Vanderbilt Football 2022 Match Preview: Ole Miss – Anchor Of Gold | Hot Mobile Press

The opponent: The University of Mississippi RebelLandBearAckbarSharks

Date: October 8, 2022

Where: Nashville

Last year: 10-3 (6-2 SEC) Somehow they didn’t feel like a 10-win team, arguably because they won seven games as of October and none of them by more than two touchdowns and so on contains a game against Vanderbilt. They were also drilled by Bama and also messed up a trip to Auburn.

Series record: Ole Miss leads, 54-36-2. This is honestly not as one-sided as most of Vanderbilt’s annual opponents, and in fact Vanderbilt won six out of eight from 2005 to 2012. Since 2013, however, the Rebels have won seven out of nine.

Last time we saw these guys: Vanderbilt went to Oxford on November 20th last year and… things just didn’t work out to bad? Vanderbilt lost 31-17 in one of those old-school Bobby Johnson games that never felt like the Commodores were going to do to win against a top 10 opponent on the road, but they didn’t embarrass themselves either, and at the end of a 2-10 season it was hard to feel bad about it.

head coach

Lane Kiffin, professional internet meme, the guy who once spurned Tennessee after a single season to go to USC, then got fired on the tarmac after a 3-2 start in 2013 — and then his career as the offensive coordinator of Nick Saban had a solid 27-13 run at Florida Atlantic and is now 15-8 in two years at Ole Miss. Oh, yeah, and his sophomore season saw ten wins and a Sugar Bowl berth. And then he raged in the transfer portal.


At least the offensive line is stable! Gone, however, are the starting quarterback (Matt Corral), top four rushers (Jerrion Ealy, Snoop Conner, Corral, and Henry Parrish), and top three receivers (Dontario Drummond, Jahcour Pearson, and Braylon Sanders). However, three or four starters are returning to the offensive, which should at least give the Rebels some stability as they work their way through all of the portal acquisitions.

That starts at quarterback, where USC transfer Jaxson Dart, who completed 61.9 percent of his passes for 1,353 yards for 9 touchdowns and 5 interceptions as a true freshman, will likely claim the job ahead of last year’s backup Luke Altmyer. (As usual, one can interpret this situation to mean that if Lane Kiffin was sure of Altmyer, he probably wouldn’t have walked out and gotten a top quarterback from the portal.) On the running back, it’s former five-star Zach Evans , who rushed for 1,063 yards and 9 touchdowns in two seasons at TCU, and Ulysses Bentley of SMU, who rushed for 1,559 yards and 15 touchdowns in three seasons. Receiver will be less dependent on transfers with Jonathan Mingo and Dannis Jackson, but the Rebels have a trio of big transfers in Malik Heath (Mississippi State), Jaylon Robinson (UCF) and Jordan Watkins (Louisville).

There’s obviously a lot of talent here, and the running back and receiver replacements are likely a wash — so the big question on offense is whether Kiffin can get a similar performance out of Dart as he can out of Corral. That’s a big demand, of course, but even getting 80 percent of the production will put another 10-win season on the table.


For better or worse, the Ole Miss defense is more of a household name heading into 2022 — some big players (including starting two linebackers Chance Campbell and Mark Robinson and chaos-causing defensive end Sam Williams) are gone, but this defensive backfield returns more or less intact.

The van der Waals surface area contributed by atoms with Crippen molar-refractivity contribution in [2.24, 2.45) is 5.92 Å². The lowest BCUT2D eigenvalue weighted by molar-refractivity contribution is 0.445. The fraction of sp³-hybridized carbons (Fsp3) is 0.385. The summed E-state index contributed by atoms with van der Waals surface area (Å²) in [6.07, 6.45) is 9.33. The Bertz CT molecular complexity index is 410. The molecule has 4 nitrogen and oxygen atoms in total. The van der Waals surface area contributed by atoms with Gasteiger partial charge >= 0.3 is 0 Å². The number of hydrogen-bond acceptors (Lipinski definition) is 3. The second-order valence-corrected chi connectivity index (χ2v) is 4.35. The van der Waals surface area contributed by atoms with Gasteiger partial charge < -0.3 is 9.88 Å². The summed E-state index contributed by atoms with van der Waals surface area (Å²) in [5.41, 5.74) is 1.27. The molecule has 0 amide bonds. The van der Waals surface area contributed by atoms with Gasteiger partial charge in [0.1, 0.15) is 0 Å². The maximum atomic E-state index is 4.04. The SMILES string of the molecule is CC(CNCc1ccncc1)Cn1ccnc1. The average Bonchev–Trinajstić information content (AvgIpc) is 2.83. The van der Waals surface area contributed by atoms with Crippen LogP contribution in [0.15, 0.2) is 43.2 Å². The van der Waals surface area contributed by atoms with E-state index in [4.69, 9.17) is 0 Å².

The Ole Miss defense went from a disaster area in 2020 to a near-strong strength by the end of 2021. After being blown up by Alabama for 42 points and by Arkansas for 51 (the latter was kind of a win), the Die Defense gave up just 20.8 ppg in the last eight games of the season. The Rebels went from 5.3 yards per rush to 4.5 in 2021 — very well. They also allowed 230 yards through the air per game – quite good in modern football.

That said, this is a defense relatively devoid of standouts — and Ole Miss also saw co-defensive coordinator DJ Durkin depart in the offseason. Ole Miss needs to find some pieces up front. Is Three-Time All-MAC Pick Troy Brown Ready for the SEC?

Special teams

A great unknown. Ole Miss will have a new kicker and punter this year – the former because Caden Costa was suspended for testing positive for a banned substance, the latter because punter Mac Brown graduated. Jonathan Cruz from Charlotte is a presumed one-year fix at kicker. Punter I’m guessing it’s the Aussie Fraser Masin, the only punter I see on the list.

The second leg, played last year by Jerrion Ealy (kickoffs) and Dontario Drummond (punts), is also in the air.


For this year at least, Ole Miss is acting as a test case for the feasibility of relying almost entirely on the transfer portal to plug holes. The offense is almost completely new and will in all likelihood be almost completely occupied by players that Lane Kiffin pulled from the transfer portal. The level here is actually a bit staggering – either Kiffin didn’t have faith in any of the players who were already in the program, or this is by design and the long-term goal is short-term fixes. The defense sees less turnover, but also probably isn’t good enough to carry the team when there’s a significant drop on offense.

This means there is a lot of volatility here. Aside from Alabama, who visits Oxford in November, Ole Miss likely doesn’t have a game scheduled they can’t win (they draw Kentucky at home as their rotating East opponent, and a trip to Georgia Tech is their only non-conference). Notable game.) Traveling to the trifecta of LSU, Texas A&M and Arkansas won’t be easy, and while I probably think they’ll be favored at home over Kentucky, Auburn and Mississippi State, none of them are there. Anything between 6-6 and 10-2 is realistic; I’d probably split the difference and say 8-4.

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